This would be the easiest allegation to investigate, but there is no indication that in six months the task force ever sought to confirm the allegation that Kubby was selling marijuana to support either himself or his political campaign. They never sought to buy marijuana from the Kubbys. They never stopped anyone leaving the Kubby home and searched for marijuana, which is a common practice. (The police will justify the stop by claiming that the car made an illegal lane change, then justify the search by claiming that they smelled marijuana.) The police never observed any trafficking activity whatsoever.

In fact, even if one can accept the idea of such an investigation based on an anonymous and obviously gossipy letter, the way that the investigation was conducted was truly outrageous.

Voyeurism and the "Jamaican drug lord." How the police lied to get a warrant, and the prosecutor ignored the law to get an arrest.

The absence of any visible lawbreaking meant that the police had to use more "creative methods."

According to court documents filed by the multi-agency North Tahoe Task Force, the investigation included interviews of Kubby associates, surveillance of the couple's home, checking their household trash and an analysis of their utility bills. (If someone's garbage is put out on the street, the courts have ruled there is no "expectation of privacy", so no warrant is required to search it.)

However, the Kubbys were clearly not trying to hide anything. Also in the household trash investigators found stems, seeds, leafy marijuana residue, partially smoked marijuana cigarettes and packaging for such cultivation supplies as powerful sodium light bulbs, plant vitamins and diagrams of lighting systems.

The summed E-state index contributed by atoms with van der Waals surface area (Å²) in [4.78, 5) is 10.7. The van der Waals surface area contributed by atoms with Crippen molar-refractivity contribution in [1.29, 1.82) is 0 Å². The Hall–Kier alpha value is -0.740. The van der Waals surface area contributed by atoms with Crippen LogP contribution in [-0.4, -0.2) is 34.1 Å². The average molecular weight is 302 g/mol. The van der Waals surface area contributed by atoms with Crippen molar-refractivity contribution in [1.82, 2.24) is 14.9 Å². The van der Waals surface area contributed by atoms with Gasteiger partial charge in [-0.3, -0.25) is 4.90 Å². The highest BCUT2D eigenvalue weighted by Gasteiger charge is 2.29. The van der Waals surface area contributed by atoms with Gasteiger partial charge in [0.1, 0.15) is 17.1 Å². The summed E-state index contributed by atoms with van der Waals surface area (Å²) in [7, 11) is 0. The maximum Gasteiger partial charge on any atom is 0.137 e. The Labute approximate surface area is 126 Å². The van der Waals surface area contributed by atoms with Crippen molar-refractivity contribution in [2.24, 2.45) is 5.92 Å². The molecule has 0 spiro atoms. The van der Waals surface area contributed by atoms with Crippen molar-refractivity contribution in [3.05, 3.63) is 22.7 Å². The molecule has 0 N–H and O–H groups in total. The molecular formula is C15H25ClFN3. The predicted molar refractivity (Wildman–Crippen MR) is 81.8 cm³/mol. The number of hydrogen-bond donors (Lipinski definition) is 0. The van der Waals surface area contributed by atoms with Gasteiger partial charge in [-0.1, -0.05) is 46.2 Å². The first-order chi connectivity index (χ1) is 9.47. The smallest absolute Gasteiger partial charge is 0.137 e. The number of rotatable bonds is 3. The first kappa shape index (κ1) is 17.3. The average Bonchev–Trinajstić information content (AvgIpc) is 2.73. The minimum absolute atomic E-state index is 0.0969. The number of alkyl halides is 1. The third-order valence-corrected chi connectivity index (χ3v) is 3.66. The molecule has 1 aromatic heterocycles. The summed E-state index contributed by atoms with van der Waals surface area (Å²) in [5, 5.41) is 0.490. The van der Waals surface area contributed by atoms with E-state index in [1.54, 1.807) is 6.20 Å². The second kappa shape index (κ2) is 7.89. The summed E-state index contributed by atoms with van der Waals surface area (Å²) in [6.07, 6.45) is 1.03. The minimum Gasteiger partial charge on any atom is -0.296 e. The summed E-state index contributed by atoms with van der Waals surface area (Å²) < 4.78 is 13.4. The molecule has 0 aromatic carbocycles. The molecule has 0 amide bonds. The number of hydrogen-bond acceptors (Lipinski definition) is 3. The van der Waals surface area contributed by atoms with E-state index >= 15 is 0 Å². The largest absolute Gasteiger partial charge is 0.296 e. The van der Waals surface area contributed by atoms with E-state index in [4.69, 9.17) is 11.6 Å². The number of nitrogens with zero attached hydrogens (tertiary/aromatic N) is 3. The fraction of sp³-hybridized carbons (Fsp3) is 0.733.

But they also found flyers addressed to law-enforcement personnel, advising them of Steve Kubby's use of medicinal marijuana, maintenance of a garden, possession of no more than 3.5 pounds of pot and his cancer condition. The Kubbys followed the Oakland Guidelines, adopted by that city based on the amount of marijuana that the Federal government itself sends to seven patients every month under a little-known program. (See Appendix B)

Under these guidelines, which have since been amended somewhat, each patient may have 30 outdoor marijuana plants, 48 indoor plants or 1.5 pounds of bulk marijuana. The Kubbys, each being a patient, could thus have twice that amount. (Seedlings did not count as grown plants.)

It should have been obvious from those flyers that the Kubbys had been tipped off about the police surveillance. The police should have known that the Kubbys were aware that they were being watched, but they just assumed that the Kubbys would continue with a criminal enterprise!

After they were arrested, Michele was particularly upset to find out that the police had even been hiding in the wooded area around their home and peeping through their bedroom windows. Inasmuch as it could be immediately determined that the Kubbys were not growing marijuana in their bedroom, this action was as inexcusable as it was disgusting. It is one thing to know that the police are searching your trash, it is quite something else to find out that Big Brother is a voyeur.

It is also important to remember that under Prop 215 the Kubbys were entitled to have marijuana, so merely seeing a small quantity of it was not probable cause for a search warrant. Nonetheless, the police persisted in their window-peeping, and at one point they did see someone trimming the top of a plant in the kitchen. It was a well-known cannabis photo-journalist named Pete Brady, who was "manicuring" the plant to take its picture.